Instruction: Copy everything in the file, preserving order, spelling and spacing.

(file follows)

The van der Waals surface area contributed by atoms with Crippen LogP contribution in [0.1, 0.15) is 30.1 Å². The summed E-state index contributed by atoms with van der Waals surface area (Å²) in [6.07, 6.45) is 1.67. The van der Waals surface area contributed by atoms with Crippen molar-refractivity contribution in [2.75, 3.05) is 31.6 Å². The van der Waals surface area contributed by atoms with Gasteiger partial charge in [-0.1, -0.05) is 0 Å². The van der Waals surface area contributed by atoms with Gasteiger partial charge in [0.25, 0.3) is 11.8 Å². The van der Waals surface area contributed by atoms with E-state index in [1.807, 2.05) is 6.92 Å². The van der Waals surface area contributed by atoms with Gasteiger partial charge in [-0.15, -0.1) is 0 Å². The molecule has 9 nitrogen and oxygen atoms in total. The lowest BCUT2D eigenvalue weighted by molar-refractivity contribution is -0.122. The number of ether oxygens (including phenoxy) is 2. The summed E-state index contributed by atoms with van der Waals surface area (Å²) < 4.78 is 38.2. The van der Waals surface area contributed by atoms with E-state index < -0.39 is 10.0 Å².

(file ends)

The van der Waals surface area contributed by atoms with Crippen LogP contribution in [0.1, 0.15) is 30.1 Å². The summed E-state index contributed by atoms with van der Waals surface area (Å²) in [6.07, 6.45) is 1.67. The van der Waals surface area contributed by atoms with Crippen molar-refractivity contribution in [2.75, 3.05) is 31.6 Å². The van der Waals surface area contributed by atoms with Gasteiger partial charge in [-0.1, -0.05) is 0 Å². The van der Waals surface area contributed by atoms with Gasteiger partial charge in [0.25, 0.3) is 11.8 Å². The van der Waals surface area contributed by atoms with E-state index in [1.807, 2.05) is 6.92 Å². The van der Waals surface area contributed by atoms with Gasteiger partial charge in [-0.15, -0.1) is 0 Å². The molecule has 9 nitrogen and oxygen atoms in total. The lowest BCUT2D eigenvalue weighted by molar-refractivity contribution is -0.122. The number of ether oxygens (including phenoxy) is 2. The summed E-state index contributed by atoms with van der Waals surface area (Å²) < 4.78 is 38.2. The van der Waals surface area contributed by atoms with E-state index < -0.39 is 10.0 Å².